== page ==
Legal scholars have explained that if the definition of “Exchange” as used in the statute is read in context, it includes those that the Department of Health and Human Services, now headed by Secretary Sylvia Burwell, established on behalf of states that chose not to do so for themselves.

First, Congress defined the term “exchange” with a capital “E,” three times, as an “Exchange” “established by the State,” [including in the sub-section of the statute under scrutiny]. . . . . That is what the term “means” each of the 280 times it appears in the statute.

Second, [another section of the Act] directs that if the State elects not to establish an “Exchange,” the Secretary of HHS shall “establish and operate such Exchange,” with a capital “E.” . . . . There is only one conceivable way the Secretary, a federal official, can establish an “Exchange” that has been defined. . . as an entity established by the state: She must act on behalf of the state.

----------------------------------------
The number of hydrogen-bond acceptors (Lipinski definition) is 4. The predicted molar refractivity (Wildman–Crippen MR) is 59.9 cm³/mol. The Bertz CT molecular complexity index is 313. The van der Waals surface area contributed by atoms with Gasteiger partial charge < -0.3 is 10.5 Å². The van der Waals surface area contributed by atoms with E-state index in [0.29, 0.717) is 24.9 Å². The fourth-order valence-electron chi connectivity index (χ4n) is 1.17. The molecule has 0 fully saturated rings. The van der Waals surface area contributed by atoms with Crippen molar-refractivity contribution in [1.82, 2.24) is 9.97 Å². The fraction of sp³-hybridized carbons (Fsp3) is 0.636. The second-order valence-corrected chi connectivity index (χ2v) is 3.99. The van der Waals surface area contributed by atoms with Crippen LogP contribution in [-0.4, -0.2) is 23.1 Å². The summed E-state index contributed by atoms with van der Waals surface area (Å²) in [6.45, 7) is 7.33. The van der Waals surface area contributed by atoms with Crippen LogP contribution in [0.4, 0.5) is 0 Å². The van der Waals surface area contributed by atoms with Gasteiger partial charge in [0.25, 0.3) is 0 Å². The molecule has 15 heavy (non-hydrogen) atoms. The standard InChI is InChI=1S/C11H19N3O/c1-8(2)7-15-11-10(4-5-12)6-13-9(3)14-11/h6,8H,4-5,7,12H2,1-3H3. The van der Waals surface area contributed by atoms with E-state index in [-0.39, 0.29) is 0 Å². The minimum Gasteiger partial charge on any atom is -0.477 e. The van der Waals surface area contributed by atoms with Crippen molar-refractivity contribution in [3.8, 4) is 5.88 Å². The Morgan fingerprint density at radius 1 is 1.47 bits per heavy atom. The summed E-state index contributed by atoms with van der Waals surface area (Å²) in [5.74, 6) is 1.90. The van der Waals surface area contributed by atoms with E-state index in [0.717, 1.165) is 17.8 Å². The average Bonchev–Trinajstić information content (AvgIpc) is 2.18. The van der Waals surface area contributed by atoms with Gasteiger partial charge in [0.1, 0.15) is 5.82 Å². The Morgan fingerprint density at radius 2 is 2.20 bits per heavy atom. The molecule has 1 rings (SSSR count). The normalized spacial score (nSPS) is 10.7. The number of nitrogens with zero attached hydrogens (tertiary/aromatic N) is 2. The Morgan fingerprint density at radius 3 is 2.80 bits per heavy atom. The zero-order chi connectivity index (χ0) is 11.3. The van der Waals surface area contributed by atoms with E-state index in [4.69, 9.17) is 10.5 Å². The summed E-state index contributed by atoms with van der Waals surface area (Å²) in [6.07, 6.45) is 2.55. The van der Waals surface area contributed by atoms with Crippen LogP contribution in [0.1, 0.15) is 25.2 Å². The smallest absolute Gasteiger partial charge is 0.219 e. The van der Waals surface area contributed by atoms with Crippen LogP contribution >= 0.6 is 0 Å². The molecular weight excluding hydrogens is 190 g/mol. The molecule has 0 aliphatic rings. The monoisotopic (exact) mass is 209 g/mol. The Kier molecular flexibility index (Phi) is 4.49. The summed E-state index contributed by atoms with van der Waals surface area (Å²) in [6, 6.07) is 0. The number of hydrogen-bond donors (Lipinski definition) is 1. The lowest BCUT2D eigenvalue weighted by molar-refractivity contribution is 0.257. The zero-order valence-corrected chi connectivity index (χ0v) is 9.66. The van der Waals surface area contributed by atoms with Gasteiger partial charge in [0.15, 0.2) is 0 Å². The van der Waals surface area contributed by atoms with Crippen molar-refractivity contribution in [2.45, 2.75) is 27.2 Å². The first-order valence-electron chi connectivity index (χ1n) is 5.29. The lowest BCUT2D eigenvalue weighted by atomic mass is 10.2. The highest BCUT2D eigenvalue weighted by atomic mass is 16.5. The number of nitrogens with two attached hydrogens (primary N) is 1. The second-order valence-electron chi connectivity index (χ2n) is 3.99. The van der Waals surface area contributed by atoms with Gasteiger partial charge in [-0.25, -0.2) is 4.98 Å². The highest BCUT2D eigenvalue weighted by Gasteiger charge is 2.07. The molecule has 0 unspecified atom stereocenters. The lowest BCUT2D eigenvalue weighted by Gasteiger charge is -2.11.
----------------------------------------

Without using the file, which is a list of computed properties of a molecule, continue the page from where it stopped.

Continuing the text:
To read the statute any other way would require the Secretary to do something that is, by definition, impossible. In contrast, there is nothing extraordinary about the Secretary acting for, or stepping into the shoes of, or standing in for, the state. This type of legal substitution happens frequently, with the federal government and others acting, for example, as proxies, trustees, lawyers, conservators, guardians, representatives, and agents. If an agent of the state, for example, performs an authorized act on the state’s behalf, it is an act by the state. Here, the authority comes from the state’s election to have the Secretary establish the exchange.